Tenosynovial giant cell tumor (TGCT) is a rare benign tumor that involves the synovium, bursa, and tendon sheath, resulting in reduced mobility of the affected joint or limb. The current standard of care for TGCT is surgical resection. However, some patients have tumor recurrence, present with unresectable tumors, or have tumors that are in locations where resection could result in amputations or significant debility. Therefore, the development of systemic agents with activity against TGCT to expand treatment options is a highly unmet medical need. Pathologically, TGCT is characterized by the overexpression of colony-stimulating factor 1 (CSF-1), which leads to the recruitment of colony-stimulating factor-1 receptor (CSF-1R) expressing macrophages that make up the primary cell type within these giant cell tumors. The binding of CSF-1 and CSF-1R controls cell survival and proliferation of monocytes and the switch from a monocytic to macrophage phenotype contributing to the growth and inflammation within these tumors. Therefore, molecules that target CSF-1/CSF-1R have emerged as potential systemic agents for the treatment of TGCT. Given the role of macrophages in regulating tumorigenesis, CSF1/CSF1R-targeting agents have emerged as attractive therapeutic targets for solid tumors. Pexidartinib is an orally bioavailable and potent inhibitor of CSF-1R which is one of the most clinically used agents. In this review, we discuss the biology of TGCT and review the pre-clinical and clinical development of pexidartinib which ultimately led to the FDA approval of this agent for the treatment of TGCT as well as ongoing clinical studies utilizing pexidartinib in the setting of cancer.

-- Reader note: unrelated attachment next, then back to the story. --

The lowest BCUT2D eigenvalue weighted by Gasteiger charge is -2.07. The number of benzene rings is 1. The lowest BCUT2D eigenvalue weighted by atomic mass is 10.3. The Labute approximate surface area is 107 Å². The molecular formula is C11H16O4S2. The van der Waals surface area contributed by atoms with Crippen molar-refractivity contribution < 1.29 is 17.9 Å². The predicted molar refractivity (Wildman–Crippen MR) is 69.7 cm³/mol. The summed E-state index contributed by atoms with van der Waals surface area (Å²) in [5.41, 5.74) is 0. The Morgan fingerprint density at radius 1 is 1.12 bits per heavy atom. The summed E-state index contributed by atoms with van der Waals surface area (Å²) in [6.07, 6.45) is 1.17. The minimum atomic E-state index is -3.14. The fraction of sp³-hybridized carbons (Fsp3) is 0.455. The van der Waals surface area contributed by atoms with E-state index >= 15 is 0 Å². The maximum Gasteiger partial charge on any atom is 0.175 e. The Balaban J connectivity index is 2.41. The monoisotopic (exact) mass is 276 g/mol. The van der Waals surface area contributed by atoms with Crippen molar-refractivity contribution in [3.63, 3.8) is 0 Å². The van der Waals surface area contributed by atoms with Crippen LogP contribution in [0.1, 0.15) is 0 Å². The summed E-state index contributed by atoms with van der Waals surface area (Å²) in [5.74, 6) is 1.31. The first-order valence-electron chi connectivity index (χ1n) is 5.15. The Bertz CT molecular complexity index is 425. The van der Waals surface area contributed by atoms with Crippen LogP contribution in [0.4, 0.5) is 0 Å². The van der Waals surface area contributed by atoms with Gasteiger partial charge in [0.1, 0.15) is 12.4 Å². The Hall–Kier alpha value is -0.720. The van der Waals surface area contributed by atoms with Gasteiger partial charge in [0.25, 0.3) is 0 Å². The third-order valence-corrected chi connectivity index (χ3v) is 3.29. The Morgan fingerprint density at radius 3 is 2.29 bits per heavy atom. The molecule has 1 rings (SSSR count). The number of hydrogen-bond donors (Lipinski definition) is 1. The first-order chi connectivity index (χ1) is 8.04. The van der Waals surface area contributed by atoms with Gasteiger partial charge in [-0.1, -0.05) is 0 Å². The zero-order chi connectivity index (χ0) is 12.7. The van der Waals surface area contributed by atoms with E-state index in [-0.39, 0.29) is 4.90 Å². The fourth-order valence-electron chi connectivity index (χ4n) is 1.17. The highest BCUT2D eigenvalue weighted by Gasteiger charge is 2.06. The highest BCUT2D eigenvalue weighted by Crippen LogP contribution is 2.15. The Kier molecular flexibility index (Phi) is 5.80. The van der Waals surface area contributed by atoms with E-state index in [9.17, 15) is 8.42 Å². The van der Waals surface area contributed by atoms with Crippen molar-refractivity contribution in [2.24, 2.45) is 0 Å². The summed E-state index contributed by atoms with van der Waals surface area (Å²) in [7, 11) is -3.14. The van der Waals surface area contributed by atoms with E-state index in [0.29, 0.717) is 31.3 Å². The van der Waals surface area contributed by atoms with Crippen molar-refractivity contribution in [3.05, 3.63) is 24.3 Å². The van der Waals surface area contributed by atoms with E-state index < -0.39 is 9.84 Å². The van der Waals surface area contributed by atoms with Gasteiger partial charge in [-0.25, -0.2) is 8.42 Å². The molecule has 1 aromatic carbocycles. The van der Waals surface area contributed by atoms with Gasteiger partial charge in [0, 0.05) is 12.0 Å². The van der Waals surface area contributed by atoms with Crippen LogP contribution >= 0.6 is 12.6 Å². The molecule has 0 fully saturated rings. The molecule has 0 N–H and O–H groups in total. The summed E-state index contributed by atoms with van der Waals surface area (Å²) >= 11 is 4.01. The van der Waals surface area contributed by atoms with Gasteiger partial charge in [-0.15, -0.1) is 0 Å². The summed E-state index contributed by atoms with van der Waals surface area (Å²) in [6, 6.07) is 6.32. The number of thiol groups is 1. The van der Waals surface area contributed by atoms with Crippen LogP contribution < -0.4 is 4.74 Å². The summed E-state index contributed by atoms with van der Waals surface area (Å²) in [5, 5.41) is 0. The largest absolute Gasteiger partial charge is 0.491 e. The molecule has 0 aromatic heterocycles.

Keywords: colony-stimulating factor 1 receptor; pexidartinib; pigmented villonodular synovitis; tenosynovial giant cell tumors.
© 2020 Benner et al.